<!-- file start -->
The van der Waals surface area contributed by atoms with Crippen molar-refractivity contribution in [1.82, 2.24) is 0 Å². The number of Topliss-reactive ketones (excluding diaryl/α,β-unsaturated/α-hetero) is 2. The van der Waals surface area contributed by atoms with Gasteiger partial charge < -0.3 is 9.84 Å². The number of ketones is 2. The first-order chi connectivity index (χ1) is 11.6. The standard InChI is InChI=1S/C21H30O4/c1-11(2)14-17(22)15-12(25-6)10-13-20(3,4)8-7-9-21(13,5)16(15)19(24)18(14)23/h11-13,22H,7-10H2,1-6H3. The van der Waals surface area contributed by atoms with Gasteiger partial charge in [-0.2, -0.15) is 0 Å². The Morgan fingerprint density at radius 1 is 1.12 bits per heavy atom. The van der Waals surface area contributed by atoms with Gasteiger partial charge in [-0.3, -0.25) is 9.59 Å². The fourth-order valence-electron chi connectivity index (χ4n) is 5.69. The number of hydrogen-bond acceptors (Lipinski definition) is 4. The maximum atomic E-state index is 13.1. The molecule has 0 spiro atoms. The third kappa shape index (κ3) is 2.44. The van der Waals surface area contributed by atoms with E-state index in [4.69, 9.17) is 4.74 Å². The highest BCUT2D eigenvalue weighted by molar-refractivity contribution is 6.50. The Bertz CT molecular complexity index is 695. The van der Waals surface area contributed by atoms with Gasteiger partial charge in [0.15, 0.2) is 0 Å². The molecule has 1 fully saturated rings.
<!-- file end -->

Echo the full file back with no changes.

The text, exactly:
The van der Waals surface area contributed by atoms with Crippen molar-refractivity contribution in [1.82, 2.24) is 0 Å². The number of Topliss-reactive ketones (excluding diaryl/α,β-unsaturated/α-hetero) is 2. The van der Waals surface area contributed by atoms with Gasteiger partial charge < -0.3 is 9.84 Å². The number of ketones is 2. The first-order chi connectivity index (χ1) is 11.6. The standard InChI is InChI=1S/C21H30O4/c1-11(2)14-17(22)15-12(25-6)10-13-20(3,4)8-7-9-21(13,5)16(15)19(24)18(14)23/h11-13,22H,7-10H2,1-6H3. The van der Waals surface area contributed by atoms with Gasteiger partial charge in [-0.2, -0.15) is 0 Å². The Morgan fingerprint density at radius 1 is 1.12 bits per heavy atom. The van der Waals surface area contributed by atoms with Gasteiger partial charge in [-0.3, -0.25) is 9.59 Å². The fourth-order valence-electron chi connectivity index (χ4n) is 5.69. The number of hydrogen-bond acceptors (Lipinski definition) is 4. The maximum atomic E-state index is 13.1. The molecule has 0 spiro atoms. The third kappa shape index (κ3) is 2.44. The van der Waals surface area contributed by atoms with E-state index in [4.69, 9.17) is 4.74 Å². The highest BCUT2D eigenvalue weighted by molar-refractivity contribution is 6.50. The Bertz CT molecular complexity index is 695. The van der Waals surface area contributed by atoms with Gasteiger partial charge in [0.15, 0.2) is 0 Å². The molecule has 1 fully saturated rings.